Crumby I didn’t like Chuck’s line about the sort of trust he was looking for either. But I do think Sarah finally showed some growth in the end, she trusted Chuck’s judgement about releasing Frost and going to the Orion Cave rather than reporting right in to Beckman as she was ordered. Her trust was partially rewarded too; even if the mission itself was botched, she mended her relationship with Chuck and found a glimmer of hope in the Frost situation.

      • jason says:

        i thought maybe chuck was referring to the 3×12 incident with his trust line(s), hence the sarah reply at one point ‘that isn’t fair’ – I sort of liked that entire scene, it is sort of ‘my’ favorite chuck conflict – played for laughs

        chuck tv has posted the short synopsis for 4×12 if anyone is interested

      • I see your point Dave and I kinda agree. But what I don’t like is that she basically chose Chuck’s position, instead of compromising.

        A compromise would have been to not report to Beckman but keep Frost in custody. That way, we would have seen that they both understood their respective position and work trough it together.

      • joe says:

        Hum… I think I want to disagree just a bit about the idea of Sarah compromising, Crumby. But I must admit, what I have in mind doesn’t seem quite right either.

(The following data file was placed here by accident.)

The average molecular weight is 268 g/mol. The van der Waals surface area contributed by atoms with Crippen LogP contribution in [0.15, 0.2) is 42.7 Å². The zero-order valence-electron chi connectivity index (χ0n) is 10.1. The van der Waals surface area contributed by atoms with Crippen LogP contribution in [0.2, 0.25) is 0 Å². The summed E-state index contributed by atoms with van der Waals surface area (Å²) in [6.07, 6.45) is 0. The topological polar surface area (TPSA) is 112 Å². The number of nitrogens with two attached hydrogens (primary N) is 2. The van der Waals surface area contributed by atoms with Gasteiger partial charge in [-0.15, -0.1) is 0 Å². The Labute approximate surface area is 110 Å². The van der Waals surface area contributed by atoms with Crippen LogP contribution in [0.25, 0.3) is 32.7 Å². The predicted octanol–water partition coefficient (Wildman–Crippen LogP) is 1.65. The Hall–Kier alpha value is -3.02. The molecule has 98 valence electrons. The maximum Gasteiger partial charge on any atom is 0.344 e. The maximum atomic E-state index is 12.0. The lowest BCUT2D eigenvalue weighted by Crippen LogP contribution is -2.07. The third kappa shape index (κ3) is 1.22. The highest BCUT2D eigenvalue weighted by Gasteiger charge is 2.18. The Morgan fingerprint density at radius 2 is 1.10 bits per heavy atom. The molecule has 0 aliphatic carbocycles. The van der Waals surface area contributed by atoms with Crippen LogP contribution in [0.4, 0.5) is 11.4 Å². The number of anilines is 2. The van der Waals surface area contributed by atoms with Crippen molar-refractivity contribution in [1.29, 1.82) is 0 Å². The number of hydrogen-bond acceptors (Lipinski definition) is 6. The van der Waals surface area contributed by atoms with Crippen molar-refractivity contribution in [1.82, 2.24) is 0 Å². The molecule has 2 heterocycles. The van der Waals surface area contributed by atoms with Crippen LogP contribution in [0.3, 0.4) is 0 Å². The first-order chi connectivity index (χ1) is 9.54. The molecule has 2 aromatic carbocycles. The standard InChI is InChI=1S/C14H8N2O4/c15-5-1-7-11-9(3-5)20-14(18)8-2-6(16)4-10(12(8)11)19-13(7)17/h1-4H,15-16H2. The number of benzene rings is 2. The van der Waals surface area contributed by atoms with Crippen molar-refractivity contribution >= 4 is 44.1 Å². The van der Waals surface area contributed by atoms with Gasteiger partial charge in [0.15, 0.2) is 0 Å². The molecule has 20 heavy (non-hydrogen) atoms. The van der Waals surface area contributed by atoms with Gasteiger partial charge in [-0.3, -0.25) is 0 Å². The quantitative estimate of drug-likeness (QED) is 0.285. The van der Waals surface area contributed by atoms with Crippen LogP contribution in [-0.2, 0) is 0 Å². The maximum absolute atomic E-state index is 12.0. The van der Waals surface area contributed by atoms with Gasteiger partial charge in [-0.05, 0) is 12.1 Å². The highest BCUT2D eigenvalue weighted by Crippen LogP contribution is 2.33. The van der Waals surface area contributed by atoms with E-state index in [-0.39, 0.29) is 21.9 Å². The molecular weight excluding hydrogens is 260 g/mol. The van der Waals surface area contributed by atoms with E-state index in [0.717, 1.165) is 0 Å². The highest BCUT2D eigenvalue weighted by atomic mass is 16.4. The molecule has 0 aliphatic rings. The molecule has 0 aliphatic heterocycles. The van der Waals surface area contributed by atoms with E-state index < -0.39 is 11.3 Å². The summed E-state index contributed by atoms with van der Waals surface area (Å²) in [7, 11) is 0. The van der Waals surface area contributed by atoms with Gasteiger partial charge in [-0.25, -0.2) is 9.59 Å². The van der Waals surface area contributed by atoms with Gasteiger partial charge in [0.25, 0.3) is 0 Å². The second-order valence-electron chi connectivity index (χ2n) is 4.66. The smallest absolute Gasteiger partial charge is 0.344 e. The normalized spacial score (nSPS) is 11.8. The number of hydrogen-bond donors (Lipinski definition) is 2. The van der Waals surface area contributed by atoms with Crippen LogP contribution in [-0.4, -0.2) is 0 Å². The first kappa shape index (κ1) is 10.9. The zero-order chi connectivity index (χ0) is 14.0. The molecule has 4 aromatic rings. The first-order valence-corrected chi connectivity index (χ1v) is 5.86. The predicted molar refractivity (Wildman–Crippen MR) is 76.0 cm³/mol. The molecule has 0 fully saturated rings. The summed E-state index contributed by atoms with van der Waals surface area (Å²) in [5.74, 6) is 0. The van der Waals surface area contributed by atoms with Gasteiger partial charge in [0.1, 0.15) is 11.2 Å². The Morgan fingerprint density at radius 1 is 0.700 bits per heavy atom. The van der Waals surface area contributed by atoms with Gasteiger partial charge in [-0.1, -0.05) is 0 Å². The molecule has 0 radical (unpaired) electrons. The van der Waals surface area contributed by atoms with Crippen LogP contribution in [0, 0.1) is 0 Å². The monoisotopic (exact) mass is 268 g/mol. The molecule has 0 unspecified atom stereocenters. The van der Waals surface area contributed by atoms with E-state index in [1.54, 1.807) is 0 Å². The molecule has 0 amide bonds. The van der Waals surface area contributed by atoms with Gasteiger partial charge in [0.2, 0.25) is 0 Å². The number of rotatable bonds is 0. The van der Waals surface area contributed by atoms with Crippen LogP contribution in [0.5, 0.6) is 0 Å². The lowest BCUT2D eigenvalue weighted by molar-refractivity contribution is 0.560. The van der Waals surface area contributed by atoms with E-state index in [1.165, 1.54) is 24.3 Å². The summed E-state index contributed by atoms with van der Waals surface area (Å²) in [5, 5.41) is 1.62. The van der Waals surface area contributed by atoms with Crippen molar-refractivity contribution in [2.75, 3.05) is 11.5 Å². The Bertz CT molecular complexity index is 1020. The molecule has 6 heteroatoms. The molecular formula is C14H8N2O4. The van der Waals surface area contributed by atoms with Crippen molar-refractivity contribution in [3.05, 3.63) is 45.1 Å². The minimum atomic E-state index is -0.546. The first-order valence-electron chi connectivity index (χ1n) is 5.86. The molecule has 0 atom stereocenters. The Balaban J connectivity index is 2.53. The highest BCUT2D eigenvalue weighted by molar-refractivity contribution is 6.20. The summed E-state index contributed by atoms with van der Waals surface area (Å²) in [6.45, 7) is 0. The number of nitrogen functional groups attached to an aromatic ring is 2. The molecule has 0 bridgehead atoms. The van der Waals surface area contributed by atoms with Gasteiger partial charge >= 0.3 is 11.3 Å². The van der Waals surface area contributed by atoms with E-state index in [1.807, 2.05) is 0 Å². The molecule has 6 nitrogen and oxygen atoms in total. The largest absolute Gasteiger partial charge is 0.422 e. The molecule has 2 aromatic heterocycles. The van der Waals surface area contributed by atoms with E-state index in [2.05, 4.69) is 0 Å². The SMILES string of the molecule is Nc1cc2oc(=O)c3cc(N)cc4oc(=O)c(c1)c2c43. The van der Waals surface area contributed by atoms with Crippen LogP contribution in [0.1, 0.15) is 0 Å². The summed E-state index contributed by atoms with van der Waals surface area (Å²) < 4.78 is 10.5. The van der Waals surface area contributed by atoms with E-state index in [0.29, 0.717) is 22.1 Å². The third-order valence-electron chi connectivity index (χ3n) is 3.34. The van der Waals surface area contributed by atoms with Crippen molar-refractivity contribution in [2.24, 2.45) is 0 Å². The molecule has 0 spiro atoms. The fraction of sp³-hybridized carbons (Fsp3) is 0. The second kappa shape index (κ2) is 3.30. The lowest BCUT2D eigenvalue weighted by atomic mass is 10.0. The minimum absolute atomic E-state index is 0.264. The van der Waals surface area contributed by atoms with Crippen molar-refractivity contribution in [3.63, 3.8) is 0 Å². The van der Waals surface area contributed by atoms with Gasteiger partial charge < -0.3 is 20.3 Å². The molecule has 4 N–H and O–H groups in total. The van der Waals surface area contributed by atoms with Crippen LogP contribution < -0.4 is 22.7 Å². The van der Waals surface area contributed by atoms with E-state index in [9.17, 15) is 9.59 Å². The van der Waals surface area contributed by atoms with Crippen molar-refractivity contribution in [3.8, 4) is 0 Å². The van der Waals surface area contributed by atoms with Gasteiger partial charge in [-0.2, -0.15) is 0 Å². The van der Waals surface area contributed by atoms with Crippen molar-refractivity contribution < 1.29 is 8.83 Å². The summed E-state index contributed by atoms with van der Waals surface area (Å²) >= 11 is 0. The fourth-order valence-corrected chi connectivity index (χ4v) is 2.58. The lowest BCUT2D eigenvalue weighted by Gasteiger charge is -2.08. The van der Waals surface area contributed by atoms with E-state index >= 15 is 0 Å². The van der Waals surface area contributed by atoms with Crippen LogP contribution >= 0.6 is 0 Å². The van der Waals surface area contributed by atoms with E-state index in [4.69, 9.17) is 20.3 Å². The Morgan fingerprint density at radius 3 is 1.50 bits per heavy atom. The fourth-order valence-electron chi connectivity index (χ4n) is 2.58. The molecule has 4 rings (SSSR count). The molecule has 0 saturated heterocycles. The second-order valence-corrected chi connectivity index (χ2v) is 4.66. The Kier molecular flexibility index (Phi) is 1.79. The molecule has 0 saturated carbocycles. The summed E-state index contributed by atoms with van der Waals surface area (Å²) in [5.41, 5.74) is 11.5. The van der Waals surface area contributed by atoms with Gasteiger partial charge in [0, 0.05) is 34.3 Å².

But it goes like this: When Sarah and Casey said at the end of Anniversary “OF COURSE we’ll help you!, compromise went out the window. They hadn’t committed treason yet, but they’ve been a little bit rogue ever since.

        That’s like being a little bit pregnant, isn’t it? Beckman’s sidelong glances remind us that she trusts nobody, and I suspect that she’s on to them already, even if that bit about the Thai ambassador was played for laughs.

        I’m going to predict that this “little bit rogue” thing, and Chuck’s realization of what he’s done to Sarah, Casey and even Morgan with that promise is THE crises of rest of the season.

      • Well Chuck ask them if they should tell Beckman and they said no in Anniversary. Casey and Sarah chose, Chuck didn’t ask them to do so.

        I still think freeing Frost to make the point that Sarah trusted Chuck was too much. And then they let her walk in the OC… They could have go there with Frost in handcuffs.

      • Faith says:

        Crumby, I kind of feel that they felt that Sarah went too far that it required full “trust” as it were to make up for it. No compromise, but full acquiesce and I don’t disagree. I think she went pretty far, to the tune of putting their future in question. So I liked how it went in the end there with Frost.

    • thinkling says:

      @Crumby: